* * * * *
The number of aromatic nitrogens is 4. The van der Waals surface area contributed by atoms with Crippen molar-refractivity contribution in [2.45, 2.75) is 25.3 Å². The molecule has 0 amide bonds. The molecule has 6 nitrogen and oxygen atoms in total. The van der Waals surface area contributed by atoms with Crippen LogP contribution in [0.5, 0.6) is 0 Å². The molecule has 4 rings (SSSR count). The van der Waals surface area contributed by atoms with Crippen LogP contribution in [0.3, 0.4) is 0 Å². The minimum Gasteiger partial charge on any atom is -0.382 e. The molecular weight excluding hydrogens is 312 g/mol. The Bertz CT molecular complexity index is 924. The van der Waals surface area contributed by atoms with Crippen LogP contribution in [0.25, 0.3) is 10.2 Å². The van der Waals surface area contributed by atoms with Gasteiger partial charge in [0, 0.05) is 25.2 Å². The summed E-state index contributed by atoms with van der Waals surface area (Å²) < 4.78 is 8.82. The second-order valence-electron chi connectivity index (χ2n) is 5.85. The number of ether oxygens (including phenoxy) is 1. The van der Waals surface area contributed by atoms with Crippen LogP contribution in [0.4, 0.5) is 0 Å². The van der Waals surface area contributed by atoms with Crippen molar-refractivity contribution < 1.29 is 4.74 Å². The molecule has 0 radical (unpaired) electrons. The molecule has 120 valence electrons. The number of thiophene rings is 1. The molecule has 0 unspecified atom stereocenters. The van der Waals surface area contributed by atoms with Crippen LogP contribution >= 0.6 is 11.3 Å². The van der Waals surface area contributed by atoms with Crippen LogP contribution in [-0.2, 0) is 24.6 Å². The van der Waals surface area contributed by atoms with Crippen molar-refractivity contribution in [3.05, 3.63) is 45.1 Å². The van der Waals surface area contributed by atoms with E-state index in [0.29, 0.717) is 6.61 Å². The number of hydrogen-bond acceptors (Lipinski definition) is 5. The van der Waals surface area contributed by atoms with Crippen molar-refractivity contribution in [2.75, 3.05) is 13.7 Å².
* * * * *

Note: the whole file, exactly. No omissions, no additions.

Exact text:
The number of aromatic nitrogens is 4. The van der Waals surface area contributed by atoms with Crippen molar-refractivity contribution in [2.45, 2.75) is 25.3 Å². The molecule has 0 amide bonds. The molecule has 6 nitrogen and oxygen atoms in total. The van der Waals surface area contributed by atoms with Crippen LogP contribution in [0.5, 0.6) is 0 Å². The molecule has 4 rings (SSSR count). The van der Waals surface area contributed by atoms with Crippen LogP contribution in [0.3, 0.4) is 0 Å². The minimum Gasteiger partial charge on any atom is -0.382 e. The molecular weight excluding hydrogens is 312 g/mol. The Bertz CT molecular complexity index is 924. The van der Waals surface area contributed by atoms with Crippen LogP contribution in [0.25, 0.3) is 10.2 Å². The van der Waals surface area contributed by atoms with Gasteiger partial charge in [0, 0.05) is 25.2 Å². The summed E-state index contributed by atoms with van der Waals surface area (Å²) < 4.78 is 8.82. The second-order valence-electron chi connectivity index (χ2n) is 5.85. The number of ether oxygens (including phenoxy) is 1. The van der Waals surface area contributed by atoms with Crippen LogP contribution in [0.4, 0.5) is 0 Å². The van der Waals surface area contributed by atoms with Crippen molar-refractivity contribution < 1.29 is 4.74 Å². The molecule has 0 radical (unpaired) electrons. The molecule has 120 valence electrons. The number of thiophene rings is 1. The molecule has 0 unspecified atom stereocenters. The van der Waals surface area contributed by atoms with Crippen LogP contribution >= 0.6 is 11.3 Å². The van der Waals surface area contributed by atoms with Crippen LogP contribution in [-0.2, 0) is 24.6 Å². The van der Waals surface area contributed by atoms with Crippen molar-refractivity contribution in [3.05, 3.63) is 45.1 Å². The van der Waals surface area contributed by atoms with E-state index in [0.29, 0.717) is 6.61 Å². The number of hydrogen-bond acceptors (Lipinski definition) is 5. The van der Waals surface area contributed by atoms with Crippen molar-refractivity contribution in [2.75, 3.05) is 13.7 Å².